Wednesday, January 31, 2007

Surprise! A Tall Ship AND A FREE TABLA LESSON!

Yes, yes, I know... The 'Mate hasn't been quite up to sorting out the signal flags and free-gamming on the port visits of interesting barkies and gigs. So, Chennai Online reports that "Chennai will witness 10 days of Sweden-related events as the world's largest replica of a sailing tall ship comes into Chennai Port." It's all part of the 10-day 'Sweden Comes to Chennai' marketing extravaganza and India-Sweden love-fest, starting today. (I don't know where I.N.S. Tarangini is, but India's tall ship is visiting Newport this Summer. Keep 'em peeled.)
Now, I know what you're thinking. "That Indian online gang called the Götheburg a 'replica of a tall ship.' The Götheburg is an actual sailing tall ship." In essence, most tall ships are replicas of tall ships. Except for the ones that were invented by the builders. Which are originals. Some are scale models of tall ships, and are actually tall ships all on their own. Some are just like tall tall ships, only smaller. I wish I had a picture of "The World's Smallest Tall Ship," built and sailed by great sailor, musician, and dad Jody Gibson. Cheers to his family. You all taught me much.
There really is a tall ship event starting today in India. Which affords me an opportunity to share with you a band that'll be appearing during there, "Mynta," a fusion of Nordic ice and Indian spice" (well, that's what the website says. As does, I would imagine, the t-shirt.):

Tuesday, January 30, 2007

Still hating The Beach...

When I was editing the features page at my college newspaper, my job was to make sure my fellow writers didn’t look retarded, which was easy because my fellow writers all had higher GPAs than I and wrote well. Some have actually won awards like Oscars and Tonys. All right, those aren’t writing awards per se, but congratulations to them, anyway.
At that time, I had a friend who has since gone on to edit a show-biz-industry journal (that doesn’t feature pictures of Lindsay Lohan or Paris Hilton) and then direct a documentary about bad movies. Since we attended a “liberal arts” college, we were unconditionally obligated to spend a lot of time in the Pub. Discussing theory. After watching a particularly pretentious and insincere attempt at “original” theater, he blubbered into his beverage that, “No one should break the rules without first knowing them.”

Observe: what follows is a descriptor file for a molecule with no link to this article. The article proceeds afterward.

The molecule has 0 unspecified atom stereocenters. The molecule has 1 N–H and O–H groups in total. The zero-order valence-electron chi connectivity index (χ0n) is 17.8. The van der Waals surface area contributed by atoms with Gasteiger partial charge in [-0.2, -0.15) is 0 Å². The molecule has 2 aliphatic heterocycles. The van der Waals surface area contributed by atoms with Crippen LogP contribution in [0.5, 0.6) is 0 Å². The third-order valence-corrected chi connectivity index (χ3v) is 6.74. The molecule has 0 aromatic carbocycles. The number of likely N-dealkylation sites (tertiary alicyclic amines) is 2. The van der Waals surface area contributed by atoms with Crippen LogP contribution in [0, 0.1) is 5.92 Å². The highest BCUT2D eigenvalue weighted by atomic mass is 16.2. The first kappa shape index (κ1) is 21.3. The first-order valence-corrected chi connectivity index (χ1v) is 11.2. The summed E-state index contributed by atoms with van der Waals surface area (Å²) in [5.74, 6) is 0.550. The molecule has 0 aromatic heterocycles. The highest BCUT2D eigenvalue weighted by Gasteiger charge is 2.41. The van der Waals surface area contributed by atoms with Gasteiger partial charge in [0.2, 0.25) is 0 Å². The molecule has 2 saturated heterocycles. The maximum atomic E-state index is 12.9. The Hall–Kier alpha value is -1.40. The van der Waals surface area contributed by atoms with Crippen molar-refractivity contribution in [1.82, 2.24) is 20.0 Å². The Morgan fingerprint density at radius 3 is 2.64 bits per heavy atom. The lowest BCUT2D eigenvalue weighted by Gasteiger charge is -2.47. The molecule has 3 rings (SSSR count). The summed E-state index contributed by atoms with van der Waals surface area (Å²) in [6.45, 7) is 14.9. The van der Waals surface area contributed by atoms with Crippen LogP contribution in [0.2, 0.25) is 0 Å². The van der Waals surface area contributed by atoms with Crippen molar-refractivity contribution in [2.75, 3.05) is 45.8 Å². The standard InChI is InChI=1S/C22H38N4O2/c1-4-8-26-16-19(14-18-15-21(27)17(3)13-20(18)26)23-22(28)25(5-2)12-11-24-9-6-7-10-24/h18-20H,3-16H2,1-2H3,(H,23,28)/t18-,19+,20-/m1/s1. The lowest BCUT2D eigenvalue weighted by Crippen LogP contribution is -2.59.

I agreed, and to this day I am offended by self-sure twits and untested jerks who are somehow given wholesale sanction to publish sheer crap.

I refer to “vanity publications.” Any gadfly who can fool a couple of real estate brokers into carrying printing costs can live the dream until he's all tuckered out by all them words and junk. He'll write the "articles," and get a buddy to write haphazard "thought pieces" or reviews of the restaurants that they've fooled into advertising in their pages, or essays about politicians -- the publishing equivalent of "Hot enough for ya?" Like other businesses in the SouthCoast, blissfully unaware of and unconcerned with the outside world, he'll make up his own rules for his publication. “Because it’s my business. I seen enough magazines to know what I like. These are pretty pictures. It's a quality magazine. You don’t like it, get your own...” I’m always offended by this common, intellectually lazy childishness. Yes, yes, it's your business, but c'mon. Don't deny your responsibility to basic tenets of publishing just because you don't have the attention span. Editoring is hard, but don't wave off Chicago stylebook and all that.
In a recent edition of a local self-proclaimed "most widely read and sought-after magazine,"a full-page diatribe ostensibly about censorship devolves into logic-deficient partisan jibberish. The author is actually whining that nobody agrees with him, a poor put-upon who claims to be victimized by something he thinks is "commonly called "The Drive By Media'" with a "clear and concise left slant." Of course the poor victim crybabies that the media “censors” “honest” writers like him because of “political correctness.” First, a few definitions for those not from the SouthCoast:


Censor: to correct spelling or factual errors. Believed by some to be a violation of the writer’s First Amendment rights and an unfair manifestation of college-educated liberal, socialist-fascist smartypantness.
Honest: Describing unrestrained crudeness or impoliteness, generally offensive and groundless in fact , but loudly broadcast.